LIHI Certificate #166 - Quinebaug-Five Mile Pond Project, Connecticut
|Project Name||Quinebaug – Five Mile Pond|
|LIHI Certification No.
|LIHI Certification Term
||June 21, 2019 – June 20, 2029|
|Owner||Quinebaug Associates, LLC, a subsidiary of (Gravity Renewables Inc.|
|Location||Quinebaug: River mile 26.2 on the Quinebaug River.
Five Mile Pond: River mile 0.2 on the Five Mile River.
|Installed Capacity||Total: 2.59 MW
Quinebaug: 2.24 MW
Five Mile Pond: 0.35 MW
|Average Annual Generation||Total: 7,945 MWh
Quinebaug: 6,925 MWh
Five Mile Pond: 1,020 MWh
|Facility Type||Run of river|
|FERC No.||P-5062 issued in 1987, expires 02/28/2027|
The Quinebaug – Five Mile Pond Project is located at the confluence of the Five Mile River and Quinebaug River in the Towns of Brooklyn and Killingly in Windham County, Connecticut. The two developments, Quinebaug and Five Mile Pond are located in close proximity, but on different rivers, and authorized under the same FERC license. The project was built and started operation in 1990 by Diamond Power Corporation at dams originally constructed around 1885. The Five-Mile Pond development is the first and only hydropower facility on the Five Mile River though several non-powered dams are located upstream of the project including the Old Daniels Dam, Ballouville Dam, and two unnamed dams. The Quinebaug development has several dams upstream of it, some used for flood control, mills, or hydropower. These include the Rogers Dam, Cargill Falls, Putnam (LIHI #3), MSC, and the US Army Corps of Engineers’ West Thompson flood control dam located on the French River just upstream of its confluence with the Quinebaug River. Downstream of the development are the Aspinook (Wyre Wind), Tunnel Dam, and Greenville dams.
- Quinebaug Development: The development consists of the Rojak dam, approximately 250 feet long with a 30-foot-wide, 7-foot deep and 900-foot-long power canal intake structure toward the right and spillway on the left (looking downstream). The dam is a stone masonry gravity structure with an overflow spillway section approximately 130 ft long. An axial flow propeller turbine is located inside a steel pressure case on the non-overflow section of the dam and provides minimum flows into the 0.3-mile bypassed reach. Immediately upstream of the powerhouse is a canal and an approximately 200-foot-long reinforced concrete overflow/auxiliary spillway. The powerhouse contains two Kaplan/bulb turbines with a combined capacity of 2.24 MW.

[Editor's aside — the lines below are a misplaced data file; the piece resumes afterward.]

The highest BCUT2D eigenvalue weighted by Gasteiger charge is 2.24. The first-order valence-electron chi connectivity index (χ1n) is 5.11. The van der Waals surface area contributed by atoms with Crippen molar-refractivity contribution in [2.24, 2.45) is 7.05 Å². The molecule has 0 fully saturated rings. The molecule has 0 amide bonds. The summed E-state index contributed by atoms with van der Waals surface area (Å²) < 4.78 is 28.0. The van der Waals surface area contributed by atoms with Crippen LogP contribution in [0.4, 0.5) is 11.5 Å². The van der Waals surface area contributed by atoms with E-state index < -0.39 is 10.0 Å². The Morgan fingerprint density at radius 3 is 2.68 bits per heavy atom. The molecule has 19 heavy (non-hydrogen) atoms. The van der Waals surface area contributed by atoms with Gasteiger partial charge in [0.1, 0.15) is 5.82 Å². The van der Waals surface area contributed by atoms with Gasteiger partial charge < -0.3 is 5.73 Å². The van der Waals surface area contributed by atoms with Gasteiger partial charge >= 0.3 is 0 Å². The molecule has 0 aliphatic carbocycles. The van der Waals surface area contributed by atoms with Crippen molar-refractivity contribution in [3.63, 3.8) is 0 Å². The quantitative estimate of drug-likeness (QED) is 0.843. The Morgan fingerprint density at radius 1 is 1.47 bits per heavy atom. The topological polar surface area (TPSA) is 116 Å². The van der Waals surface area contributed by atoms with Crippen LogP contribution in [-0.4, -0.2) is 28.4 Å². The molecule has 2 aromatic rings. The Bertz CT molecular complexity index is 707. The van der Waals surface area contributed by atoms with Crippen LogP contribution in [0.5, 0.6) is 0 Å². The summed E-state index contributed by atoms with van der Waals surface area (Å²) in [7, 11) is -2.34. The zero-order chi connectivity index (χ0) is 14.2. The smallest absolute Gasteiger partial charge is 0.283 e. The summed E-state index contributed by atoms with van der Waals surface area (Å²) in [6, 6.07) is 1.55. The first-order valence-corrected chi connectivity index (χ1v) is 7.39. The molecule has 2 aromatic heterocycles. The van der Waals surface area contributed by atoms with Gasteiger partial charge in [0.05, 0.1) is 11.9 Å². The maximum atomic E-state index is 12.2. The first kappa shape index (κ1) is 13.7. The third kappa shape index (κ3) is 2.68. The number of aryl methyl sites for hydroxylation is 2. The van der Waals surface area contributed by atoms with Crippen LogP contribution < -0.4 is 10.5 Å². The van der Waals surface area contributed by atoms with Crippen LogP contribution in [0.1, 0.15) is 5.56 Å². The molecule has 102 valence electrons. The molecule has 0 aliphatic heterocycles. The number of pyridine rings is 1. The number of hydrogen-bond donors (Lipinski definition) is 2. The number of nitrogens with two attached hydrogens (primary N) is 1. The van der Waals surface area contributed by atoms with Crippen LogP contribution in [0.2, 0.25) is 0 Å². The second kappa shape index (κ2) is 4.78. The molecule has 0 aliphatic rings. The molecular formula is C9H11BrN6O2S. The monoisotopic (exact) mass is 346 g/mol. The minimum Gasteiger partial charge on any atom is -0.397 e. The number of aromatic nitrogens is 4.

- Five Mile Pond Development: The Five Mile Pond Development consists of a stone masonry gravity dam approximately 135 feet long and 16.5 feet high, with a 100-foot-long spillway. There is a spillway on the left (looking downstream) and a canal intake structure toward the right which is approximately 30 feet wide, 12 feet deep and 280 feet long. The dam creates a bypassed reach, approximately 158 feet long. Immediately upstream of the powerhouse is a canal overflow spillway. The spillway is concrete lined and approximately 80 ft long. The powerhouse contains a single double regulated Kaplan turbine with a capacity of 0.35 MW.
- Quinebaug: The reservoir created by the dam is approximately 85 acres. The development is operated in instantaneous run-of-river mode therefore, no reservoir storage is utilized for power generation. The project provides a minimum flow released into the bypassed reach of 77 cfs, or inflow if less.
- Five Mile Pond: The reservoir created by the dam is approximately 65 acres. The development is operated in instantaneous run-of-river mode with no storage. The project provides a minimum bypass flow of 15 cfs, or inflow if less, which is released to the bypass reach through a notch in the flashboards.
The flow regimes were developed via recommendation from US Fish and Wildlife Service to maintain suitable aquatic habitat. Run-of-river operations are maintained using a Programmable Logic Controller to adjust gate settings appropriately.